By Josh Logue
I’ll tell you what, I would not have predicted that a topical political issue would be the thing tie up many of the mysteriously dangling threads in the first half of “Justified’s” final season, but that’s what happened. Weed is back to the forefront of this show, and the expectation of its eventual legality is why scary people are killing innocent Kentucky-ans.
That’s what Calhoun finally explains to Raylan this week (“Occam’s razor, Thor’s hammer. Who Gives a shit?”), which means in addition to Boyd’s taunting, Milville-esque presence, Raylan may not be able to resist going after big-time weed dealer Avery and his gang as well. Someone has to, right? Because he’s already killed a nice elderly couple for their land, and he’ll likely kill some more. What’s more, this is just another in a long time of good choices for “Justified’s” sixth and last season. Raylan’s conflicted loyalties – to his job and his family – have always been an important part of the character, but they’ve also often fallen to the wayside in in favor of resolving the exciting crime show plot arcs. This renewed attention to character and internal conflict more than likely means we’re in for some satisfying resolution on that front as well, which is great!
Ava’s having a moment too, by the way, and by all accounts it’s more nuanced and interesting than anything her character has been through so far, let alone Raylan’s. She has two of the best scenes in the episode, one near the beginning and one right at the end. They both involve her smiling and appearing to be worried but genuinely excited and happy to be with Boyd and then wham her face melts as soon as he leaves the room. Those moments that juxtapose the terrible pressure of pretending and imminent betrayal with her loyalty and authentic (apparently!) feelings for Boyd are getting closer and closer together, and more and more stark.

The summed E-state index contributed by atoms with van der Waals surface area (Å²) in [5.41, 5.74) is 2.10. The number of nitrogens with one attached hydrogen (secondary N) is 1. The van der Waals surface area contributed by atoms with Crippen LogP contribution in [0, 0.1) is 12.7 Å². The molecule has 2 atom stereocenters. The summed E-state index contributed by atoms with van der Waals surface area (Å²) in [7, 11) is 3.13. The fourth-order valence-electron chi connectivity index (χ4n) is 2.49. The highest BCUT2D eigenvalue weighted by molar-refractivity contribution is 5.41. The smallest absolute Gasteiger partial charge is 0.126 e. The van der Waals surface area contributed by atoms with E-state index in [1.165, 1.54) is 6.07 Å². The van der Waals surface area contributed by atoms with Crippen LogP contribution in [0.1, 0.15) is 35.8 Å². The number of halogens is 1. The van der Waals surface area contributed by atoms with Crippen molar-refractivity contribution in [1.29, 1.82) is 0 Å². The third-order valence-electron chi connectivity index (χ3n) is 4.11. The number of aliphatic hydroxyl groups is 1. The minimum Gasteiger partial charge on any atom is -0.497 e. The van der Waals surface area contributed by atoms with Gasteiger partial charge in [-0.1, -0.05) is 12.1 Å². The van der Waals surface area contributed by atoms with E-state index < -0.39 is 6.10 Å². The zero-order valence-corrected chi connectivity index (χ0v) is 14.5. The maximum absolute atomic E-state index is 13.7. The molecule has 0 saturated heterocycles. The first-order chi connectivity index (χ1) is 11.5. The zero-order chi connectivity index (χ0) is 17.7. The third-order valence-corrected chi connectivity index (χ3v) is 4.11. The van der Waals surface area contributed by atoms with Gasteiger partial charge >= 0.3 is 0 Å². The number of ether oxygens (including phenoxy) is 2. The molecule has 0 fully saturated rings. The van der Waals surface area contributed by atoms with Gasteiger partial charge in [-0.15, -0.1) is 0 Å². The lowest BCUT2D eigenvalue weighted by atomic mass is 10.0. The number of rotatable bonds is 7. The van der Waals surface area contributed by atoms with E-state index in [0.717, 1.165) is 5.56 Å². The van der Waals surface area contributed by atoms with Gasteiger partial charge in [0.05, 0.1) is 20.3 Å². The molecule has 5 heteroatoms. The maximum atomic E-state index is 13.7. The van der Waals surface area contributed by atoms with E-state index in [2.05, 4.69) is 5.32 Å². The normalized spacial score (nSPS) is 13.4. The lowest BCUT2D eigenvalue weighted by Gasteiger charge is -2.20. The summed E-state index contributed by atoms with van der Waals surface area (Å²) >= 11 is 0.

The pressure on her is mounting, too. She spends the episode with Katherine, who’s on to her deal with the marshals. They eat some breakfast and steal some jewelry together, and all the while Katherine talks too politely and leers very suspiciously. Every episode so far has maintained a tight feeling of simmering imminent escalation.
Every episode this season has also been at least a little funny with at least one colorful side character, and that holds true this week too (more so than usual even!), although it’s not Choo-choo this time. It’s a bomb-maker that Wynn Duffy knows, and who does not last very long. Remember to turn your cell phone off before making a bomb to blow open a gigantic safe. All the way off, not just air plane mode, just to be safe.
Raylan follows the trail to an old friend, Dicky Bennet, the very last remaining Bennet, who unknowingly sold his family’s property to another old (and missed!) friend: Loretta. She’s a little older now, but she still has her sights set on weed selling, legal or not, and she certainly does not intend to sell that property to Avery, which means her life is in danger now too, and that hopefully means that she’ll be sticking around for the remainder of the season. She’s always been one of the best characters on the show. Smart, determined and serious. Maybe one of the best teenagers on TV.
And that’s about it. Back again next week. I think we can stop hoping for a good season and start expecting one. If what we’ve seen so far is anything to go by, anyway.